It’s worth noting that if you’re going from one domestic airport to another, you can carry any food purchased in the airport on board to eat. These are the meals and activities that the TSA is more likely to flag you for.
Is it possible to bring alcohol on a plane?
Any liquids in containers greater than 3.4 ounces are prohibited from entering the airport, so you won’t be able to carry a large drink from home or outdoors. However, if you can find little bottles of 3.4 ounces or less that fit in your single one-quart bag, you may be able to take them through security.
Of course, once you’ve cleared security, you’ll have access to the world of high-priced airport beverages. Everything from a cappuccino to a smoothie, bottled Coke, to expensive water is permitted to be brought into the plane and consumed at your airport seat.
There is a workaround for avoiding the airport-drink money grab: ice. Because it’s not a liquid, water or juice in a solid frozen state is allowed through security. So you may freeze a water bottle or juice box, carry it with you, and drink it after it has thawed.
According to the TSA, frozen liquid items must meet the 3-1-1 liquid standards if they are partially melted, slushy, or have any liquid at the bottom of the container. Instead, bring a reusable water bottle and fill it up after you’ve passed through security.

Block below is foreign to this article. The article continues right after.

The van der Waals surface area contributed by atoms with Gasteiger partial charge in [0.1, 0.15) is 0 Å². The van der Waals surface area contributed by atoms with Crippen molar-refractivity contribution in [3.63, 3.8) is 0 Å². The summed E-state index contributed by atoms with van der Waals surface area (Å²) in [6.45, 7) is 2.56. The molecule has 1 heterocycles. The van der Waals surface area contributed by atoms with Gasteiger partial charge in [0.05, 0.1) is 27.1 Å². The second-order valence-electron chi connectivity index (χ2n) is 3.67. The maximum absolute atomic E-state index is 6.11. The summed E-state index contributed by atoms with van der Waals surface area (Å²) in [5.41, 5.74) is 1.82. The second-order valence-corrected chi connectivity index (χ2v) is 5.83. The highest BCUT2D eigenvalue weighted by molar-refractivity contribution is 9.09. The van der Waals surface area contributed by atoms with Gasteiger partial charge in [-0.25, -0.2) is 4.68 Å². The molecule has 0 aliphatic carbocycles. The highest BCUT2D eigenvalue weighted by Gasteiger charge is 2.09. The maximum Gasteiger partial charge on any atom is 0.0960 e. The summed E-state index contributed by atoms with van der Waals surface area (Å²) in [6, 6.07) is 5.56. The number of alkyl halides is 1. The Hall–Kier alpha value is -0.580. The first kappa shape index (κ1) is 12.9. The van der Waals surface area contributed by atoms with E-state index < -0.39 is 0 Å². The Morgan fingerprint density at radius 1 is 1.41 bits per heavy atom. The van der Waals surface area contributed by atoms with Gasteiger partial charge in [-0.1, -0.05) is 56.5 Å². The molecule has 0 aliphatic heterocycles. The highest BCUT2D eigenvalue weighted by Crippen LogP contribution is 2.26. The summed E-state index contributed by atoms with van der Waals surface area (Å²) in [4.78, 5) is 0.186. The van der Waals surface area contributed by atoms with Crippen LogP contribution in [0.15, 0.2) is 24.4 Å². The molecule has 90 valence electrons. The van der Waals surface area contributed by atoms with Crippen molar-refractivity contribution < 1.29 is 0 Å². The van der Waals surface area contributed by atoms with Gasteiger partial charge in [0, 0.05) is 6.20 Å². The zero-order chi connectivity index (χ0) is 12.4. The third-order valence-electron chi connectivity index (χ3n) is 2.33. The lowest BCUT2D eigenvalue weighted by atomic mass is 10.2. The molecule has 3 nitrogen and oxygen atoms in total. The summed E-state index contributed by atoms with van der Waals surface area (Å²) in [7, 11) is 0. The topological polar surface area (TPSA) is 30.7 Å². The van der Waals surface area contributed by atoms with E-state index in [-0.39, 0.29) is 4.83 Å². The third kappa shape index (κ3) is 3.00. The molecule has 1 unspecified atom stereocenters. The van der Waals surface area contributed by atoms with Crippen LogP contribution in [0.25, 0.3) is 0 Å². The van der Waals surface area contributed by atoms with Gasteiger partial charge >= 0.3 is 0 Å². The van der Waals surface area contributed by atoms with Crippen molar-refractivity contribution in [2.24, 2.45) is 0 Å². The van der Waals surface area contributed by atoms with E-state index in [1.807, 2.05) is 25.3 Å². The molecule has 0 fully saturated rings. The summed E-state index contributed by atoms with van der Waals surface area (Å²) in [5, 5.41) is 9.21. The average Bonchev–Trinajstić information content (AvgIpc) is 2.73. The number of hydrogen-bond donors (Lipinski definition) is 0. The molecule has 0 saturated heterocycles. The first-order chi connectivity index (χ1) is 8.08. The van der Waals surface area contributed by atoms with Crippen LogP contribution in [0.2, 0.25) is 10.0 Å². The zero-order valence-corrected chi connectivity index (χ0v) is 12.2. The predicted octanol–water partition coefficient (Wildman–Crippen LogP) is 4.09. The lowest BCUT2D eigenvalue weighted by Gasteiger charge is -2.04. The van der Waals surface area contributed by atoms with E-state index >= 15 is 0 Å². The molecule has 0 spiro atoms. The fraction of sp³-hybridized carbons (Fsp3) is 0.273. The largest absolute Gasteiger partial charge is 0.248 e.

Regardless of their actual state of matter, “medically required gel ice packs in reasonable quantities” are allowed, according to the TSA (e.g., melted or slushy). If you’re bringing infant supplies, the same rule applies.
Is it possible to bring holiday food on a plane?
You’re not alone if you’re getting set to travel for the holidays this year. Searches for “Christmas vacations 2021” have climbed by 5,233 percent in the last year, according to Naveen Dittakavi, founder and CEO of Next Vacay.
It’s crucial to know the regulations, says Dittakavi, whether you’re in charge of providing the gingerbread house, you’re traveling with delicious gifts, or you can’t stop yourself from taking home leftover stuffing.